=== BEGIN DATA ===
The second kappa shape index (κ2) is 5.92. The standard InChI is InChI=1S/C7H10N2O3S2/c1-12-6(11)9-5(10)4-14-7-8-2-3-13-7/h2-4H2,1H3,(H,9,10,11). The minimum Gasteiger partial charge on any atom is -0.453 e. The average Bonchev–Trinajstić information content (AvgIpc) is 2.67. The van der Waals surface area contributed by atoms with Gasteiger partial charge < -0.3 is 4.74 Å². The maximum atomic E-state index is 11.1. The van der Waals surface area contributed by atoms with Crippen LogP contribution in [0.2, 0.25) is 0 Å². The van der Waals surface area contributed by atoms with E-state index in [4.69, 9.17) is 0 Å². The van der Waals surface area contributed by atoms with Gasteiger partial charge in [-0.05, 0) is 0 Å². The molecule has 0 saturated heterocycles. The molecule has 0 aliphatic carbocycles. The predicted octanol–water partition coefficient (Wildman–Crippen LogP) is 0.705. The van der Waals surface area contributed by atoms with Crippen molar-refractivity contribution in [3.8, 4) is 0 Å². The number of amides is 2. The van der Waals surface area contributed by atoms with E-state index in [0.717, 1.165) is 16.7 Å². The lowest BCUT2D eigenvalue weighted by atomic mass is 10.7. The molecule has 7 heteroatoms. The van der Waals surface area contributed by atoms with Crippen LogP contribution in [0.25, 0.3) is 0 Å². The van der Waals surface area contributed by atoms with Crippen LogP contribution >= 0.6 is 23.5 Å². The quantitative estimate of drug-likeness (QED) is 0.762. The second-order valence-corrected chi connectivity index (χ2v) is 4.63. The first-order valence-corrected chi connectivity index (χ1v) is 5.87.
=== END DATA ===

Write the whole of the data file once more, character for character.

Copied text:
The second kappa shape index (κ2) is 5.92. The standard InChI is InChI=1S/C7H10N2O3S2/c1-12-6(11)9-5(10)4-14-7-8-2-3-13-7/h2-4H2,1H3,(H,9,10,11). The minimum Gasteiger partial charge on any atom is -0.453 e. The average Bonchev–Trinajstić information content (AvgIpc) is 2.67. The van der Waals surface area contributed by atoms with Gasteiger partial charge < -0.3 is 4.74 Å². The maximum atomic E-state index is 11.1. The van der Waals surface area contributed by atoms with Crippen LogP contribution in [0.2, 0.25) is 0 Å². The van der Waals surface area contributed by atoms with E-state index in [4.69, 9.17) is 0 Å². The van der Waals surface area contributed by atoms with Gasteiger partial charge in [-0.05, 0) is 0 Å². The molecule has 0 saturated heterocycles. The molecule has 0 aliphatic carbocycles. The predicted octanol–water partition coefficient (Wildman–Crippen LogP) is 0.705. The van der Waals surface area contributed by atoms with Crippen molar-refractivity contribution in [3.8, 4) is 0 Å². The number of amides is 2. The van der Waals surface area contributed by atoms with E-state index in [0.717, 1.165) is 16.7 Å². The lowest BCUT2D eigenvalue weighted by atomic mass is 10.7. The molecule has 7 heteroatoms. The van der Waals surface area contributed by atoms with Crippen LogP contribution in [0.25, 0.3) is 0 Å². The van der Waals surface area contributed by atoms with Crippen LogP contribution >= 0.6 is 23.5 Å². The quantitative estimate of drug-likeness (QED) is 0.762. The second-order valence-corrected chi connectivity index (χ2v) is 4.63. The first-order valence-corrected chi connectivity index (χ1v) is 5.87.